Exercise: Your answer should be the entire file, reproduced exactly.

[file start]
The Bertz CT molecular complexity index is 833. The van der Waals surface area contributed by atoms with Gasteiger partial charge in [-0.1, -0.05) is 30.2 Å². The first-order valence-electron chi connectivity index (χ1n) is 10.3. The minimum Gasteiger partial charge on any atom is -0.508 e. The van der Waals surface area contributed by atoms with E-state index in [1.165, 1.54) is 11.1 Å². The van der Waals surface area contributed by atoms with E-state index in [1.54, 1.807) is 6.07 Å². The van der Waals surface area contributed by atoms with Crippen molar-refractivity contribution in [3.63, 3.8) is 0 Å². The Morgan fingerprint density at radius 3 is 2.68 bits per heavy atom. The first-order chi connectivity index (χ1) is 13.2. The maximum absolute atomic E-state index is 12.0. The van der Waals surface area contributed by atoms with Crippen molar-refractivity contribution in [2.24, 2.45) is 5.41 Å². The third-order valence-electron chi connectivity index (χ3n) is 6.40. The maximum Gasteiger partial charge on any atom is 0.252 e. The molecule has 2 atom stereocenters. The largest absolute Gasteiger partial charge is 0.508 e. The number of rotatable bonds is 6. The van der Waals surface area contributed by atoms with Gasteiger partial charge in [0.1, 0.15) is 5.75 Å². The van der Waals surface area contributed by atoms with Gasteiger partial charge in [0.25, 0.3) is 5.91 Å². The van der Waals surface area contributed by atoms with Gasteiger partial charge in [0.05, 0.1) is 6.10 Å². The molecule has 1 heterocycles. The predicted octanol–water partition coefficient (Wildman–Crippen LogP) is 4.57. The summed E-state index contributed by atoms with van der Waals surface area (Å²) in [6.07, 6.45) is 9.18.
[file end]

The Bertz CT molecular complexity index is 833. The van der Waals surface area contributed by atoms with Gasteiger partial charge in [-0.1, -0.05) is 30.2 Å². The first-order valence-electron chi connectivity index (χ1n) is 10.3. The minimum Gasteiger partial charge on any atom is -0.508 e. The van der Waals surface area contributed by atoms with E-state index in [1.165, 1.54) is 11.1 Å². The van der Waals surface area contributed by atoms with E-state index in [1.54, 1.807) is 6.07 Å². The van der Waals surface area contributed by atoms with Crippen molar-refractivity contribution in [3.63, 3.8) is 0 Å². The Morgan fingerprint density at radius 3 is 2.68 bits per heavy atom. The first-order chi connectivity index (χ1) is 13.2. The maximum absolute atomic E-state index is 12.0. The van der Waals surface area contributed by atoms with Crippen molar-refractivity contribution in [2.24, 2.45) is 5.41 Å². The third-order valence-electron chi connectivity index (χ3n) is 6.40. The maximum Gasteiger partial charge on any atom is 0.252 e. The molecule has 2 atom stereocenters. The largest absolute Gasteiger partial charge is 0.508 e. The number of rotatable bonds is 6. The van der Waals surface area contributed by atoms with Gasteiger partial charge in [0.1, 0.15) is 5.75 Å². The van der Waals surface area contributed by atoms with Gasteiger partial charge in [0.25, 0.3) is 5.91 Å². The van der Waals surface area contributed by atoms with Gasteiger partial charge in [0.05, 0.1) is 6.10 Å². The molecule has 1 heterocycles. The predicted octanol–water partition coefficient (Wildman–Crippen LogP) is 4.57. The summed E-state index contributed by atoms with van der Waals surface area (Å²) in [6.07, 6.45) is 9.18.